Bafia and NIPSCO stipulated at trial that Bafia sustained injuries when he stepped on a rear panel of the elevator cab roof and both he and the panel fell through to the floor of the cab. After paramedics took Bafia to a hospital, Parsons observed that the ceiling panel was hinged in two places so it could be lifted upward, allowing NIPSCO to carry long lengths of pipe in the elevator during the construction of the facility. The pins in the hinges were inserted with one end "peened over" so they would not vibrate out of position; they thus required a hammer and a tool called a drift pin to be removed. Parsons noticed that one pin was missing from one hinge, but his search for that pin was unsuccessful. The Otis repair man who later reinstalled the ceiling panel in the No. 17 elevator also looked for the missing pin in the elevator car and on top of the elevator but to no avail.
On one side of the hinge, the bolts and screws are flat, but on the other side a hex bolt was used; the hex bolt was shiny, but the flat bolts and screws were darkened and discolored, like the hinge. Parsons opined that the presence of different types of screws or bolts of apparently varying ages meant that someone must have repaired the hinge.
Otis's work is divided among three departments: service, maintenance and construction. The maintenance workers maintain elevators according to contracts prescribing a schedule of maintenance; service calls, on the other hand, are requested in each instance by a customer, charged to the customer and specifically documented in service records. Otis's "call-back sheets," which document customer service requests, do not indicate any service requested or performed on the No. 17 ceiling panels or hinges between 1982 and 1990. Lawrence Verzak, Otis's service superintendent, did not recall ever sending a service crew to NIPSCO to repair the car top of an elevator. Parsons also testified that he had never provided any service or maintenance to the hinge, which is not mechanical and is therefore not considered a maintenance item. Because NIPSCO is obligated to pay for service and repair separately from the maintenance agreement, there would normally be a record of any NIPSCO request that Otis send an employee to repair No. 17's car top.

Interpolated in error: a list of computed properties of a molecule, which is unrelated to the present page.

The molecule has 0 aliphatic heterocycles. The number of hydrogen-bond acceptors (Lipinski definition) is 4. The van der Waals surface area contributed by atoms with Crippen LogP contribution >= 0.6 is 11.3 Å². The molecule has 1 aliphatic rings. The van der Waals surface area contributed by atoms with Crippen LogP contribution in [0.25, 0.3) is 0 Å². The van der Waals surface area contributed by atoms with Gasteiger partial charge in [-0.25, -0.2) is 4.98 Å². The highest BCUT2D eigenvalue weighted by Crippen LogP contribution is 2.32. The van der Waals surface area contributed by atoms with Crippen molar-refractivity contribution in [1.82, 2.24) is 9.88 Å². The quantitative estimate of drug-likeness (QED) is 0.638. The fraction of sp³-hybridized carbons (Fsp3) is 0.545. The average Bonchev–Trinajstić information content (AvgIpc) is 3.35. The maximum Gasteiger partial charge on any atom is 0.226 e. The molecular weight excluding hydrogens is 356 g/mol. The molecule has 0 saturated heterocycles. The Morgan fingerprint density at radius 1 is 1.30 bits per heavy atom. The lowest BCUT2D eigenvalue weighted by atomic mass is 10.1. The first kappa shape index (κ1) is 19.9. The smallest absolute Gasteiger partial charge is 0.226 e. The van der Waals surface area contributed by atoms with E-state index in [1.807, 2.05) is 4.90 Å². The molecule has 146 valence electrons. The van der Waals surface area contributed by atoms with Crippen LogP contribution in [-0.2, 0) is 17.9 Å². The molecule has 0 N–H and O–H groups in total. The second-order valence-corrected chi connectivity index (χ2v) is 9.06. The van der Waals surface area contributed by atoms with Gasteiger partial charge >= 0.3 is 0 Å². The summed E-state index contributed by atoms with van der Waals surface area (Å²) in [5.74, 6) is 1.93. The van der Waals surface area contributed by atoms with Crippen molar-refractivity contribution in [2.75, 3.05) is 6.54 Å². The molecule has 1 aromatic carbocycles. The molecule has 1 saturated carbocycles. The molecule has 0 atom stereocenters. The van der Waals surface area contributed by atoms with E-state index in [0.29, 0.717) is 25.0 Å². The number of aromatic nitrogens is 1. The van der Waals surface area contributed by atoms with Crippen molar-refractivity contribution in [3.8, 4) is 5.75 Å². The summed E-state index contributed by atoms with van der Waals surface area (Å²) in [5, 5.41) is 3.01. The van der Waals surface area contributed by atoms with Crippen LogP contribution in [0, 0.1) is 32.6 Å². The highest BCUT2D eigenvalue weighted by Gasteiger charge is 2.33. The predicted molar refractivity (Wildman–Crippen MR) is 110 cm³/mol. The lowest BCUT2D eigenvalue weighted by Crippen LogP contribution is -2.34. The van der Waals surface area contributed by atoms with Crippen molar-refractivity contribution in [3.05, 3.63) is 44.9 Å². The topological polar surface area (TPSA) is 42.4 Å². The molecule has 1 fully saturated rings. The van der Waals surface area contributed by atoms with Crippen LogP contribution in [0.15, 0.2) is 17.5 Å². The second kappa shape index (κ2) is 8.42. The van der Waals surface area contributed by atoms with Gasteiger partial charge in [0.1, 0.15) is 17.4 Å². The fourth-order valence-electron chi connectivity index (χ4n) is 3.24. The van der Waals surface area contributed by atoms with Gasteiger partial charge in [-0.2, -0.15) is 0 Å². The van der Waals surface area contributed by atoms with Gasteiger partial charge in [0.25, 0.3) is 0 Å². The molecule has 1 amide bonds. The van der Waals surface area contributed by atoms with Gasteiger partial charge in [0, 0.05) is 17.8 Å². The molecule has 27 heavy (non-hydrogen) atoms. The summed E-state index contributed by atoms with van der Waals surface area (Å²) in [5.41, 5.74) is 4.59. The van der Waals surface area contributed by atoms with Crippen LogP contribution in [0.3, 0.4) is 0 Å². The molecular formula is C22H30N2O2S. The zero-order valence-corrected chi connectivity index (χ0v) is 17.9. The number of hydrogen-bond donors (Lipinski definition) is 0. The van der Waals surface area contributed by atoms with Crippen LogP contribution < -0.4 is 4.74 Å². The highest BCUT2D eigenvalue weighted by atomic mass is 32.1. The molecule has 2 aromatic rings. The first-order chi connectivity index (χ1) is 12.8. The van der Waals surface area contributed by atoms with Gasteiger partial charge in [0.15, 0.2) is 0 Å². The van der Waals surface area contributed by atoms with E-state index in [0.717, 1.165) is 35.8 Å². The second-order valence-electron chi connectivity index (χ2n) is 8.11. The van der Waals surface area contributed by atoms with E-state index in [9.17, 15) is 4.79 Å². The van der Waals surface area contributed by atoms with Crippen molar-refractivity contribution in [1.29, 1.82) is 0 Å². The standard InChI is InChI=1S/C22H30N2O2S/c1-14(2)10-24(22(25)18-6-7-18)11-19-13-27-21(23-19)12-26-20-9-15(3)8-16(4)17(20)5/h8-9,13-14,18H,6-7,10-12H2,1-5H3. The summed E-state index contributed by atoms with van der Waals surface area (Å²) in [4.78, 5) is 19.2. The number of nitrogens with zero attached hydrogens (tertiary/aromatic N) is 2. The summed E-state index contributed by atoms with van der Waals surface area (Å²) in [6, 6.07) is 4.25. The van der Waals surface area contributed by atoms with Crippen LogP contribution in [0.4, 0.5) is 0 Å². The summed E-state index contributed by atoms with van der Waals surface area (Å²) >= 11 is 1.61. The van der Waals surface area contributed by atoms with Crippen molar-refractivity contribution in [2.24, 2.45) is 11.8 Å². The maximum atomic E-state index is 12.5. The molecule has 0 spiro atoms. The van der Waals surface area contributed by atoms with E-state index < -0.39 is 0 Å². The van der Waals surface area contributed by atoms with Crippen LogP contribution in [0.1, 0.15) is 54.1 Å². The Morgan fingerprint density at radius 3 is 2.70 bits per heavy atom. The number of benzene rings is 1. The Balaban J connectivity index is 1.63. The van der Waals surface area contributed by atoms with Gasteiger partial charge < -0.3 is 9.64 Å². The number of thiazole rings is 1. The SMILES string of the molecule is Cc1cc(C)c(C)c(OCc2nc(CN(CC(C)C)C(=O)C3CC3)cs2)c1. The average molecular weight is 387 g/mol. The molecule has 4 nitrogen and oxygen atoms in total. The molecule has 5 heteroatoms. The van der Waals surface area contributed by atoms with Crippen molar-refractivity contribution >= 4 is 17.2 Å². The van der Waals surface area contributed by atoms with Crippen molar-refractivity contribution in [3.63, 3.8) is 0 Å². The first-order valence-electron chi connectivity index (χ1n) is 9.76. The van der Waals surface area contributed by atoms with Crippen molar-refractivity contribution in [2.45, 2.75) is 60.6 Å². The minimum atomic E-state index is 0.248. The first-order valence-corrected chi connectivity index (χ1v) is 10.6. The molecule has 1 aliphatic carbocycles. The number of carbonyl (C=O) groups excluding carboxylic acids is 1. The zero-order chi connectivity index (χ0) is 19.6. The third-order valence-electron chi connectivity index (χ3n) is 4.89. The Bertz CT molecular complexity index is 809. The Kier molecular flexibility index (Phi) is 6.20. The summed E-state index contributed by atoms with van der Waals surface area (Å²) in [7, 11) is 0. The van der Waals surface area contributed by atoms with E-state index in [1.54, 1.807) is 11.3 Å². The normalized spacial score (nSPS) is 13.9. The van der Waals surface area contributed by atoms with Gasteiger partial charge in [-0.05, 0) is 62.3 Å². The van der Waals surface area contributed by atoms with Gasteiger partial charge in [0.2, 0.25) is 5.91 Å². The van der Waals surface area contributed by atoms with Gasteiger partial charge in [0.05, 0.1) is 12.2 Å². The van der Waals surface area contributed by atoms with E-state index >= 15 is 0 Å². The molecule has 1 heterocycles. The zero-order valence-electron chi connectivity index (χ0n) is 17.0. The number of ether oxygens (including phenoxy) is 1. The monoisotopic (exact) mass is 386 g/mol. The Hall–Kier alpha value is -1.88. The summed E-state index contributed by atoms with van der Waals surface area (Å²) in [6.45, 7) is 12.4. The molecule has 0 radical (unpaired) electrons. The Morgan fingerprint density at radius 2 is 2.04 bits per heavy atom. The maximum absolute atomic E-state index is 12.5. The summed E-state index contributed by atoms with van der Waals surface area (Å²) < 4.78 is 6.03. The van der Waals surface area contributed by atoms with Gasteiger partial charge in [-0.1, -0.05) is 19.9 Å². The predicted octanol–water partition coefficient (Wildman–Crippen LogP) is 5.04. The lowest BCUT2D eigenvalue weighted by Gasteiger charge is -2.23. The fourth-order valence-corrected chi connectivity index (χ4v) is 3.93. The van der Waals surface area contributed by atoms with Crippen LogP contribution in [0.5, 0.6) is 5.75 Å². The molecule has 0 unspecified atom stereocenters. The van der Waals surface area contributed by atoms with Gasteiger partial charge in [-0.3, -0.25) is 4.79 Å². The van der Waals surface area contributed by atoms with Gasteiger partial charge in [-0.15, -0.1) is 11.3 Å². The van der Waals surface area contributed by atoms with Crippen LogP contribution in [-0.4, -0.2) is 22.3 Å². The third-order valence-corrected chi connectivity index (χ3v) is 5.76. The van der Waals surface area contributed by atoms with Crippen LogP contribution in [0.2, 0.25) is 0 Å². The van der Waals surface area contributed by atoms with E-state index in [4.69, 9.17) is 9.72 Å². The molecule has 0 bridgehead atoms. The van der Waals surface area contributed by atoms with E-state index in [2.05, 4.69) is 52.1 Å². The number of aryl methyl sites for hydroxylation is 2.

Bafia filed this diversity action against NIPSCO on May 30, 1989, in the U.S. District Court for the Northern District of Indiana, contending that NIPSCO was negligent because NIPSCO altered or modified the ceiling panel on the No. 17 elevator, rendering the car top unsafe. In his conclusions of law, the district judge admitted that there was no direct evidence as to how the pin was removed from the hinge, and also rejected Bafia's argument that the doctrine of res ipsa loquitur applied.1 The court nevertheless concluded that NIPSCO was negligent because it knew or reasonably should have known that the pin was missing from one of the hinges on the elevator car top. Based upon NIPSCO's tight security measures, the unlikelihood that the pin would vibrate out of the hinge or that an Otis employee would intentionally remove it and fail to replace it, the lack of a service record for any such maintenance or repair and the evidence that the hinge had been altered, the district court concluded that "[t]he reasonable, logical inference that NIPSCO, or someone other than an Otis employee who was subject to NIPSCO's direction or control, intentionally removed the pin and negligently failed to replace it may be drawn from the evidence without undue speculation." Order at 42. The court accordingly entered judgment against NIPSCO in the amount of $475,000. NIPSCO appeals.